Covid treatment hope as scientists use treatment to 'chop up' virus

Covid treatment hope as scientists use revolutionary gene-editing therapy CRISPR to ‘chop up’ the virus and stop it replicating inside the body

  • Experts programmed gene-editing tool CRISPR to slice up Covid viruses
  • Laboratory tests showed it targeted Covid in infected monkey and human cells
  • Scientists say they hope to make a pill to be given to the recently infected

Covid could one day be treated by ‘chopping’ the virus up using pioneering gene-editing technology, researchers say.

Scientists programmed the controversial CRISPR tool to recognise and latch on to SARS-CoV-2 — the coronavirus behind the pandemic. 

Laboratory tests revealed it could slice the virus up, stopping it from making copies of itself — which is how it causes disease in humans.

Results showed it was up to 98 per cent effective, and could also target variants that could be more transmissible or dodge vaccines.

Experts believe it could in the future be used to treat Covid patients when they are diagnosed, stopping them from falling seriously ill.

Human trials could be years away, however, with Australian academics now planning tests of the tool — which works like a pair of DNA scissors — in animals. 

Scientists said they hoped CRISPR could be given as a pill to people who have recently tested positive for Covid. But warned the technology is still ‘years away’ 

In the study scientists used the CRISPR tool to target a specific part of Covid DNA. They found it chopped this out (picture two) and replaced it with a separate strand (picture three). Scientists detected this using fluorescence, as the new specific part glows green

The CRISPR gene editing technique is being used an increasing amount in health research because it can change the building blocks of the body.

At a basic level, CRISPR works as a DNA cutting-and-pasting operation.

Technically called CRISPR-Cas9, the process involves sending new strands of DNA and enzymes into organisms to edit their genes. 

In humans, genes act as blueprints for many processes and characteristics in the body – they dictate everything from the colour of your eyes and hair to whether or not you have cancer.  

The components of CRISPR-Cas9 – the DNA sequence and the enzymes needed to implant it – are often sent into the body on the back of a harmless virus so scientists can control where they go.

Cas9 enzymes can then cut strands of DNA, effectively turning off a gene, or remove sections of DNA to be replaced with the CRISPRs, which are new sections sent in to change the gene and have an effect they have been pre-programmed to produce.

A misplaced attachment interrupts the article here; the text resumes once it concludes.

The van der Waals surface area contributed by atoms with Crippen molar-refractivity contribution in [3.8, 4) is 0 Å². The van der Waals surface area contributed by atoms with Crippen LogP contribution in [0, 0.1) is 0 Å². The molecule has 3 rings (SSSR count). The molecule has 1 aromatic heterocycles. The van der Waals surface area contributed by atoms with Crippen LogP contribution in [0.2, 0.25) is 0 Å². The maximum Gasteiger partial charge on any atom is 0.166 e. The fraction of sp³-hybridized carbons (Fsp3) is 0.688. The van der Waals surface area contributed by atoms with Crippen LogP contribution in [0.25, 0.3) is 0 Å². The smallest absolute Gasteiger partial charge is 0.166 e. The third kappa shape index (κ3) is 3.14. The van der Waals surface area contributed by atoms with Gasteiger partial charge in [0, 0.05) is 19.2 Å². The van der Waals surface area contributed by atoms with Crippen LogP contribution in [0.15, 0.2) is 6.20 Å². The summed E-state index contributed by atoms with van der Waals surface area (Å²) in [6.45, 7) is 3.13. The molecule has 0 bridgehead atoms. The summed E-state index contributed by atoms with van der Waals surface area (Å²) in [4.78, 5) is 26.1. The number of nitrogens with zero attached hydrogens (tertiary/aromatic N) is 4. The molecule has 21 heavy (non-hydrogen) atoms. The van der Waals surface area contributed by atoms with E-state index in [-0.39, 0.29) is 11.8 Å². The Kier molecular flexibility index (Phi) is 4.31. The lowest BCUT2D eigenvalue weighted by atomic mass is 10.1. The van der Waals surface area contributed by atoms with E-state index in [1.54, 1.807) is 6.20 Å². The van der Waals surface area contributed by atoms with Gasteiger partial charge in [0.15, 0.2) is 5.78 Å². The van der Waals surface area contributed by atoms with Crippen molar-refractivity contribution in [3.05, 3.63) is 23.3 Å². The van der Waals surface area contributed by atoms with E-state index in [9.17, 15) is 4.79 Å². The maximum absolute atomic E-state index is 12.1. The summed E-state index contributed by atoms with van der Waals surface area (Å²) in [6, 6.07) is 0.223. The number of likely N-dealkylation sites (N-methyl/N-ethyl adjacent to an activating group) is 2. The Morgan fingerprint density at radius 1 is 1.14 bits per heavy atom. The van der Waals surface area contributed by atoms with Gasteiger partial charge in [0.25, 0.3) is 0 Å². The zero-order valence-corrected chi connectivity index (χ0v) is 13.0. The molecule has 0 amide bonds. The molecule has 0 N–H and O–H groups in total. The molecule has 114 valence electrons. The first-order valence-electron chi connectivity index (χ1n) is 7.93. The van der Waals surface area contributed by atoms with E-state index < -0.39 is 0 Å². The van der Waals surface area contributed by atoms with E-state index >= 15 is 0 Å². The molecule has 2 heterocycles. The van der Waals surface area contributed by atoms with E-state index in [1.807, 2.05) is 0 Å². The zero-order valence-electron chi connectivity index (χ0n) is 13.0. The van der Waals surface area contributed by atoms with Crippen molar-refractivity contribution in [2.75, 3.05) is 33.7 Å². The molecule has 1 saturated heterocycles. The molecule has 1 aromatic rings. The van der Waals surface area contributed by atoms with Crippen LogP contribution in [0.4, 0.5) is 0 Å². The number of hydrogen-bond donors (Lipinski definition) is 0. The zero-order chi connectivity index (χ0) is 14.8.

But the process is controversial because it could be used to change babies in the womb – initially to treat diseases – but could lead to a rise in ‘designer babies’ as doctors offer ways to change embryos’ DNA. 

Source: Broad Institute 

CRISPR has been both praised and bashed since it was invented in 2012.

Some scientists believe it could one day help to cure patients of cancer or HIV by allowing doctors to fix faulty genes.

The gene-editing tool is already being trialled for treating blindness sparked by a rare genetic disorder called Leber congenital amaurosis (LCA). 

But others have raised concerns that medics could cross an ethical line and use the tool to create ‘designer babies’ in the womb.

Fury erupted last year after Chinese researchers said they had used the tool to develop the world’s first gene-edited babies. 

CRISPR is a technology in which tiny molecules can be trained to cut strands of DNA or RNA in order to remove or replace them.

Scientists trying to harness the therapy hope to one day use it in pills, creams and liquids.

But normally the tool is administered using a harmless virus to carry it to the right location.  

Researchers at Melbourne University’s Doherty Institute, which focuses on treating infectious diseases, re-programmed CRISPR to tackle Covid.

When viruses infect humans they can embed their genes into ours, or their DNA can simply be detected in the cells they are living in.

They used an enzyme, called Cas13b, which binds to relevant RNA sequences on the virus’ spike protein — which it uses to invade cells.  

Lead author Professor Sharon Lewin said: ‘Once the virus is recognised, the CRISPR enzyme is activated and chops up the virus.

‘We targeted several parts of the virus — the parts that are very stable and don’t change and the parts that are highly changeable.’

The virologist — whose team tested the treatment on infected monkey and human cells — added: ‘All worked very well in chopping up the virus.’

They found that CRISPR still chopped up the virus when one mutation was inserted into its DNA, and worked against the Kent ‘Alpha’ variant.

It could also have a knock-on effect in cutting transmission, because infected people will shed less virus and therefore be less likely to pass it on. 

The researchers in Melbourne say their invention may be used as a future treatment for Covid to suppress the virus. 

It could also be repurposed to target other viral diseases.  

Professor Lewin added: ‘We still need better treatments for people who are hospitalised with Covid.

‘Our current choices here are limited and at best they reduce the risk of death by 30 per cent.’ 

Several medicines have been found to help seriously ill Covid patients fight off the virus.

They include dexamethasone and tocilizumab, which can reduce inflammation triggered by the disease, and a cocktail of Covid-fighting antibodies.

The study was published in Nature Communications.

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